The B’s aren’t the only team waiting for a player to return from a concussion. Defenseman Pavel Kubina, who has a pair of power-play goals for Tampa Bay this postseason, is expected to miss Game 1 of the series, and it is unknown when he may return.
Long story short, the Lightning block a ton of shots, and Julien has noted the B’s will need to find a way around it. They’ve allowed just as many goals this postseason (24) as the Bruins. Still, pound for pound, the B’s boast the better defense between the two teams.
The Bruins had a tough time with Carey Price in the first round before going against a struggling defense and average goaltending from the Flyers, but the party is over. Roloson is the only goalie with better numbers than Tim Thomas this postseason, as the 41-year-old leads all playoff netminders with a .941 save percentage and a 2.01 goals-against average. The Lightning, who started the season with Dan Ellis and Mike Smith splitting time, may not have had a goaltender back then, but they do now.
As for Thomas, what more can be said? He was the regular season’s best goaltender, and he hasn’t disappointed in the playoffs. The Bruins can point to Game 2 of the conference semifinals and indentify Thomas’ 52-save effort in the overtime win as a reason they were able to take a game in which they were clearly outplayed by Philadelphia. If Thomas didn’t stand on his head in that game, the Flyers could have stood a chance of making a series out of it, but Thomas, much as he did all season, closed the door.
Thomas is the better of the two, but both goaltenders have turned in excellent performances in the playoffs, and both are equally capable of stealing a game or two.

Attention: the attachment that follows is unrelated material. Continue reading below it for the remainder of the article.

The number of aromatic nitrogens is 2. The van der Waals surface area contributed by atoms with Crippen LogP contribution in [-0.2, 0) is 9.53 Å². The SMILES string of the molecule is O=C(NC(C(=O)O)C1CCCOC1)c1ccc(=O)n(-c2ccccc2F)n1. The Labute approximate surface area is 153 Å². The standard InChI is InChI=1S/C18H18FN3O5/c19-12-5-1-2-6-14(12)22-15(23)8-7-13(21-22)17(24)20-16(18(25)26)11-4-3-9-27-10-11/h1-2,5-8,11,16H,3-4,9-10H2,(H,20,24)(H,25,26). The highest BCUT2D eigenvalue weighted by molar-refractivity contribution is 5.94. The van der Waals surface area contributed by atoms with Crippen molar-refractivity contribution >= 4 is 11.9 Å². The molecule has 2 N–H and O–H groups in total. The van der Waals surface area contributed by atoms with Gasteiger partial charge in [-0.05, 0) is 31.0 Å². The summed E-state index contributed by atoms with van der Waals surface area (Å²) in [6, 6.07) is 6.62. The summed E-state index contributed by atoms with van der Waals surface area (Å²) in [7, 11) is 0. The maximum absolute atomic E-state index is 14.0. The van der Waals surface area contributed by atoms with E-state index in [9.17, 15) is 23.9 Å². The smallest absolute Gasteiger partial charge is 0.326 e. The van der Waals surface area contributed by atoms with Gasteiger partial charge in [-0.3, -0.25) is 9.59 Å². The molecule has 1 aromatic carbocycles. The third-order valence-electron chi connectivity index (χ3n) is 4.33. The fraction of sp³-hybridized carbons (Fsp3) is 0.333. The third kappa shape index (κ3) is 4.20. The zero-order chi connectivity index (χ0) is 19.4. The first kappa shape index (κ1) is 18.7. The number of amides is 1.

This one isn’t close … at all.
The Bruins are taking baby steps with their power play, and the results started to show toward the end of the semifinals with their first two power-play goals (only one of which came on a 5-on-4). Still, with two power play goals through 11 games and 37 opportunities, the Bruins are scoring at just a 5.4 percent clip on the man advantage, which is far and away the worst among the four teams remaining. In fact, if you count all 16 teams that made the playoffs, the Bruins are 14th in power-play goals, ahead of only two teams that were eliminated in the first round in the Rangers and Penguins (one power-play goal apiece). They’ll face a Tampa team that has killed off penalties at a 94.4 percent rate, which would be the best among all teams to make the playoffs, but the B’s helped the Canadiens sew up a spot atop that list by failing to score on the power play in the first round.
Seguin could be a factor on the power play for as long as he’s in the lineup, and making a difference on the man advantage would be a good way to stay in once Bergeron returns. The rookie was given time on the power play late in the season before he returned to being a healthy scratch, and his skills certainly could be used.
The penalty kill will be another area in which the B’s will miss Bergeron while he’s out. For the time being, Krejci will step in for Bergeron on the unit, with Julien noting that they’ll rely even more heavily on the likes of Gregory Campbell and Daniel Paille. The Boston PK has an 80.5 percent kill rate, which is 10th among all playoff teams and last among remaining teams.